Here is a typical scenario.

You’re scanning your son’s grades online and notice the teacher just posted the scores from the recent math test. He received his first A. You are so proud of his accomplishment and cannot wait until he walks in the door after school. The desire is to tell him what a great kid he is, what a wonderful job he’s done, why he scored better this time because he studied for more than a day, because he went in for help, and… STOP! He needs to determine why he did so well, on his own.

Your heart can be happy but start the conversations with “I saw an update online for your math grade today. Please tell me about it.” Then listen. Follow up by asking why he thinks he did better this time. With each reason, agree and praise his efforts. Give him a hug! He’ll know you’re proud of him.

This type of interaction, rather than gushing praise, will help children develop self-awareness and bring about a change in study habits. As a result, confidence will soar!

Megan Stone

If you want to read more – Dr. Peggy Drexler, PhD supports this idea in an article for Psychology Today.


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The Joy of Learning

We would like to welcome our guest blogger Josh Hoekstra who has written an interactive curriculum to be used in school or at home

This time of year is always exciting.  You hear people talking about it at the grocery store, gas station, work, and beyond – “How are your brackets” “How about that upset” “Sweet sixteen” “Final Four”….yes it is NCAA basketball national tournament -March Madness.  This time of year allows even the smallest basketball enthusiast to participate in picking teams they believe will win and lose.  We watch as teams move forward in this college basketball tournament to finally determine the national champion.


I have had the great fortune of teaching U.S. History to high school students in Minnesota for the past 14 years. During this time, one thing has become crystal clear; the more interesting, high-quality and in-depth information I bring to the students, the more they learn and the more they enjoy learning. Just like the excitement that comes with March Madness- I wanted to capture that enthusiasm about US history.  This led to the development of Teach with Tournaments.

Teach with Tournaments involves the simple process of taking people or events that you want to study and placing them on a tournament bracket board (similar to the NCAA March Madness Tournament) in an effort for students to decide, for themselves, who/what was the Most Courageous American in history, or What was the Most Important Scientific Discovery in history, or Who was the Most Influential Founding Father in American history – just to name a few.  The educational opportunities are endless!

Teach With Tournaments can enliven the learning process for your children. Children you think have very little interest in learning suddenly become participants in their own education. In fact, students whom I rarely heard from prior to this lesson became some of the most active and engaged participants. Finally, and perhaps most importantly, students communicated with each other and demonstrated a deep passion for material that has real value. Seeing students research, debate, vote and celebrate victory or mourn defeat is something that I will always cherish. When students are engaged, their body language and the look in their eyes says it all. They sit up straighter, ask questions and actually linger after class to ask more questions. For a teacher, there is nothing like it.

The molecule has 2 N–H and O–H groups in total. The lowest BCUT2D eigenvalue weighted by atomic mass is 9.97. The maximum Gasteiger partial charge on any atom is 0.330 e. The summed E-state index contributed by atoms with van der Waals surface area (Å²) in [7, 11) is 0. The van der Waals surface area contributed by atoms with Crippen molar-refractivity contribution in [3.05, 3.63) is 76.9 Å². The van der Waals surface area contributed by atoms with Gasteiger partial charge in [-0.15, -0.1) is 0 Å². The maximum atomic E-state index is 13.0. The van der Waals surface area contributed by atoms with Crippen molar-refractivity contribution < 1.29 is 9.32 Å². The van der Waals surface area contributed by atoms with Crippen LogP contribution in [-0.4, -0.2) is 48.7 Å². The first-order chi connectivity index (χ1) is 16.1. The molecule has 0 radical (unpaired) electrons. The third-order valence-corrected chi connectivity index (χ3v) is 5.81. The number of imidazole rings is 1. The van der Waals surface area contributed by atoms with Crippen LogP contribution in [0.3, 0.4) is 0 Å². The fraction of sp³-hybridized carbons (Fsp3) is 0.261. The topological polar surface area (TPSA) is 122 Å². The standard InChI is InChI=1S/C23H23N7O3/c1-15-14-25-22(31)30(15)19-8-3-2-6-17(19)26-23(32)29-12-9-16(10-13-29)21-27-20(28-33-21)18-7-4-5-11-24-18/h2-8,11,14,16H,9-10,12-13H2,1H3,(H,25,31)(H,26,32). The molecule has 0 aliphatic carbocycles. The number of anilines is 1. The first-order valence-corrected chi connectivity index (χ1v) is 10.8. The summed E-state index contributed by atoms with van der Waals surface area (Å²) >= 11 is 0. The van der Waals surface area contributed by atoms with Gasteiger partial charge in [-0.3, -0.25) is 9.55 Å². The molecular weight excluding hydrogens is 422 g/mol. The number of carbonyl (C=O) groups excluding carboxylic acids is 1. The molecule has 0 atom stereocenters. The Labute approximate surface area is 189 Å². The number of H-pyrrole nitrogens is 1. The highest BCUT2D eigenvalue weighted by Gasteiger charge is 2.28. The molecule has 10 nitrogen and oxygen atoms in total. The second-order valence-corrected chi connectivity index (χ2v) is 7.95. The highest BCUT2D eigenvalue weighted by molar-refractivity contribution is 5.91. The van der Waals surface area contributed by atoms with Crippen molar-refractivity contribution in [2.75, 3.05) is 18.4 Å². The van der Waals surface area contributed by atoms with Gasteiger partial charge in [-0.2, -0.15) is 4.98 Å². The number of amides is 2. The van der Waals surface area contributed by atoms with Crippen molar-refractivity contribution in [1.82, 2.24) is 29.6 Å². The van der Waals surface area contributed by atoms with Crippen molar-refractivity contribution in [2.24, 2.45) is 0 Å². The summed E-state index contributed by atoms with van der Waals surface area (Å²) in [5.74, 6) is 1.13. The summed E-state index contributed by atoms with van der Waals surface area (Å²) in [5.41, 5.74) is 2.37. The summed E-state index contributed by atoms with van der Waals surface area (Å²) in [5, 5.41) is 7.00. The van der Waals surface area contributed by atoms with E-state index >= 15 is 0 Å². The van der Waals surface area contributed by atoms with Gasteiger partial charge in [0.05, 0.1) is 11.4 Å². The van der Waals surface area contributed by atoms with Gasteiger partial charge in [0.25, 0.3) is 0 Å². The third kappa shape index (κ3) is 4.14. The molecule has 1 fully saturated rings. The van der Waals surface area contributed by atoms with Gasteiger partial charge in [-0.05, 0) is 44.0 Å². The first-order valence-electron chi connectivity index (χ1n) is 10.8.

This is an exciting time of year in my classroom but you do not need to wait for March Madness time to create this excitement in your home or classroom.  As parents and fellow educators we can take this principle and use the ideas of Teach With Tournaments to inject life and joy into the learning process. Allow your children the opportunity to debate and research things that excite them.  It is ok to have a little competition in the learning process.  It helps to give children personal accountability and you will be surprised at the amazing learning that occurs.


Josh Hoekstra

Teacher, husband and father

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Is It Spring Yet?

Across the United States, this winter may go down as one of the harshest winters on record. My home state of Minnesota has seen record-breaking cold temperatures and snowfalls. We still have many feet of snow piled up around our streets and homes. All this cold can cause a person to want to slow down, cuddle up, and stay inside.  Don’t get me wrong, I love winter and the fun activities that this season brings, but I have noticed an increase in sluggish behavior in my home and with Stone Foundations of Learning clients.

Is It Spring Yet (1)


Being a student is a full-time job. We need to make sure that our children are making school a top priority – even with the “slowed down” winter attitudes. Even though it may not feel like it now, spring is coming. But don’t allow your children to wait for the season of excitement to get going on their work. We need to help our children dig in to do their best before those warmer temperatures and longer daylight hours get here.

Stone Foundations of Learning, Inc. offers tools for success in school. Here are a few to consider.